Soul music has never gone away, but different versions of it come and go. In 2007, when Sharon Jones, 51 at the time, released her third album 100 Days, 100 Nights, she reached a significant audience. That made a lot of people declare "retro" soul back. But Sharon wasn’t retro, and the story around her success was much more complex. It is tied to the record label Daptone Records and her backing band, the Dap-Kings.
The story of the label and the bands associated with them (Sharon, Charles Bradley, The Frightnrs, and Amy Winehouse who worked with the Dap-Kings on your brilliant Back to Black album) is documented in the new book It Ain't Retro: Daptone Records & The 21st-Century Soul Revolution. It is filled with amazing stories about the unlikely rise of this cool music scene.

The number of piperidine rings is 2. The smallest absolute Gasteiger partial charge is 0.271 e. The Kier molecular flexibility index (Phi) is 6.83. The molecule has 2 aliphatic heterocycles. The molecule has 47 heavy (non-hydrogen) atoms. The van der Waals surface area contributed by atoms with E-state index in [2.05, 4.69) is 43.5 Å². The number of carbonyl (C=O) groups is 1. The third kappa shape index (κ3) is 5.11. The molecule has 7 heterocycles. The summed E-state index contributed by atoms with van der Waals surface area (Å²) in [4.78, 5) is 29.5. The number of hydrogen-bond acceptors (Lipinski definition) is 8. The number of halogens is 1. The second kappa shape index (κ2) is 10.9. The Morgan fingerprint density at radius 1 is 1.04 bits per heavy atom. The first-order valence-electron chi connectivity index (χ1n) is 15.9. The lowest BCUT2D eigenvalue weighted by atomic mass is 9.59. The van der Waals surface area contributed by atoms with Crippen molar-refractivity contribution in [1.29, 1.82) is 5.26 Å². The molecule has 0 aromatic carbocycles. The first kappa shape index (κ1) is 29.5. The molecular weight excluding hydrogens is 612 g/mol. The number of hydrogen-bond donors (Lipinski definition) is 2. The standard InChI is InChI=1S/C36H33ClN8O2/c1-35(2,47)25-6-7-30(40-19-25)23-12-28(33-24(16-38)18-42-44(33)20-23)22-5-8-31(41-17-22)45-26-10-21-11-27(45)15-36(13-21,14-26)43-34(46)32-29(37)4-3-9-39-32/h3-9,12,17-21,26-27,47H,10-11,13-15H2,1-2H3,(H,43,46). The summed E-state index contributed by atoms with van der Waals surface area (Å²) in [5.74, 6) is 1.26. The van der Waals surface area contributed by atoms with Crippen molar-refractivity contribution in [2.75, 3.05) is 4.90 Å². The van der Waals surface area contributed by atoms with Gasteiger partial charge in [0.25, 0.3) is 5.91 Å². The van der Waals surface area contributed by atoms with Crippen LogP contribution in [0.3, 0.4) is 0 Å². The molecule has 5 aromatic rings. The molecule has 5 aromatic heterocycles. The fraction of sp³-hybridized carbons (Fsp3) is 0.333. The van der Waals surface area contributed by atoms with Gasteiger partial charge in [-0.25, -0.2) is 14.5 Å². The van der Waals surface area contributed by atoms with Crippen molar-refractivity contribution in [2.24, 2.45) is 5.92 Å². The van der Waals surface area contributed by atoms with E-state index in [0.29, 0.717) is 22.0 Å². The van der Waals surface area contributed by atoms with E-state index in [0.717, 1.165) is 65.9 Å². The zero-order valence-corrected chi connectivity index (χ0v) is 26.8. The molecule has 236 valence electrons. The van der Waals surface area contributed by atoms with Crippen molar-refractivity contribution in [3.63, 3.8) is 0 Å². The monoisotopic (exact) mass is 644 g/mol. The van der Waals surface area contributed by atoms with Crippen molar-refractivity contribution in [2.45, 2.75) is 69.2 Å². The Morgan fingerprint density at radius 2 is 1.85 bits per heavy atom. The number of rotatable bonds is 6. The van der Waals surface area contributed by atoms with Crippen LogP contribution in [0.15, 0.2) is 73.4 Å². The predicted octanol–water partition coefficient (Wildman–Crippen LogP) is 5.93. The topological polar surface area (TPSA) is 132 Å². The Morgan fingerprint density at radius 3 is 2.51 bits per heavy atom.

On this episode of In Defense of Ska, we speak with the author, Jessica Lipsky. We discuss several of the great artists on Daptone, like the brilliant and haunting rock steady group The Frightnrs. We discuss Jessica’s ska roots and some of the ska articles she’s published. Two years before every major outlet declared ska back, Jessica wrote about it for Billboard. And of course, we talk about Amy Winehouse, her love for ska, and how she had plans to record some ska songs on what would have been her third record.